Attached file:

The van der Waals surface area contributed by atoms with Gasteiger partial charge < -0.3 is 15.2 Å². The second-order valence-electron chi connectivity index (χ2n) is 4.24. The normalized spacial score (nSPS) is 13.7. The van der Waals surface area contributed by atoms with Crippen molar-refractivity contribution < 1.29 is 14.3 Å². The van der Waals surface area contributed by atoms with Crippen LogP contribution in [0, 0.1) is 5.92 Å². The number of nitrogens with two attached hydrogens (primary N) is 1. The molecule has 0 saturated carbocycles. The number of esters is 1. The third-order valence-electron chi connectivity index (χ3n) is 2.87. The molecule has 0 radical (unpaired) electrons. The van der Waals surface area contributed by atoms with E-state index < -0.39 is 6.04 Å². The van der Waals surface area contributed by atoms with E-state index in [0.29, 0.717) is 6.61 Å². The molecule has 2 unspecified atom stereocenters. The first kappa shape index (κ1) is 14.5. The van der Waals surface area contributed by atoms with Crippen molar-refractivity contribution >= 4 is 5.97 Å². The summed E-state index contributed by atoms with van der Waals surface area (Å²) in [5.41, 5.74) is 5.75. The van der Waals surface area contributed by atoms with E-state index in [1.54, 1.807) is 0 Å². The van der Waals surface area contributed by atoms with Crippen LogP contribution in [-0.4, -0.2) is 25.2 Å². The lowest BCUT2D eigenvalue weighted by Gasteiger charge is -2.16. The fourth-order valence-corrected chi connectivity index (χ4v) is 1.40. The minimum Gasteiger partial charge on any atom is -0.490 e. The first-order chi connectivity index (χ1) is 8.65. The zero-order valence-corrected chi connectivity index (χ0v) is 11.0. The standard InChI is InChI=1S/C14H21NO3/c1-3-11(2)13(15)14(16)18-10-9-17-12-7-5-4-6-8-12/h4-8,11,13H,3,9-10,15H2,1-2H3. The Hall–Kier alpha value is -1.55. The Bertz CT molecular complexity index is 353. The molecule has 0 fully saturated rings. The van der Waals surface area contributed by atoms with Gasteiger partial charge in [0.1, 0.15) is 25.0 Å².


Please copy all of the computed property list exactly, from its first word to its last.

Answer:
The van der Waals surface area contributed by atoms with Gasteiger partial charge < -0.3 is 15.2 Å². The second-order valence-electron chi connectivity index (χ2n) is 4.24. The normalized spacial score (nSPS) is 13.7. The van der Waals surface area contributed by atoms with Crippen molar-refractivity contribution < 1.29 is 14.3 Å². The van der Waals surface area contributed by atoms with Crippen LogP contribution in [0, 0.1) is 5.92 Å². The number of nitrogens with two attached hydrogens (primary N) is 1. The molecule has 0 saturated carbocycles. The number of esters is 1. The third-order valence-electron chi connectivity index (χ3n) is 2.87. The molecule has 0 radical (unpaired) electrons. The van der Waals surface area contributed by atoms with E-state index < -0.39 is 6.04 Å². The van der Waals surface area contributed by atoms with E-state index in [0.29, 0.717) is 6.61 Å². The molecule has 2 unspecified atom stereocenters. The first kappa shape index (κ1) is 14.5. The van der Waals surface area contributed by atoms with Crippen molar-refractivity contribution >= 4 is 5.97 Å². The summed E-state index contributed by atoms with van der Waals surface area (Å²) in [5.41, 5.74) is 5.75. The van der Waals surface area contributed by atoms with E-state index in [1.54, 1.807) is 0 Å². The van der Waals surface area contributed by atoms with Crippen LogP contribution in [-0.4, -0.2) is 25.2 Å². The lowest BCUT2D eigenvalue weighted by Gasteiger charge is -2.16. The fourth-order valence-corrected chi connectivity index (χ4v) is 1.40. The minimum Gasteiger partial charge on any atom is -0.490 e. The first-order chi connectivity index (χ1) is 8.65. The zero-order valence-corrected chi connectivity index (χ0v) is 11.0. The standard InChI is InChI=1S/C14H21NO3/c1-3-11(2)13(15)14(16)18-10-9-17-12-7-5-4-6-8-12/h4-8,11,13H,3,9-10,15H2,1-2H3. The Hall–Kier alpha value is -1.55. The Bertz CT molecular complexity index is 353. The molecule has 0 fully saturated rings. The van der Waals surface area contributed by atoms with Gasteiger partial charge in [0.1, 0.15) is 25.0 Å².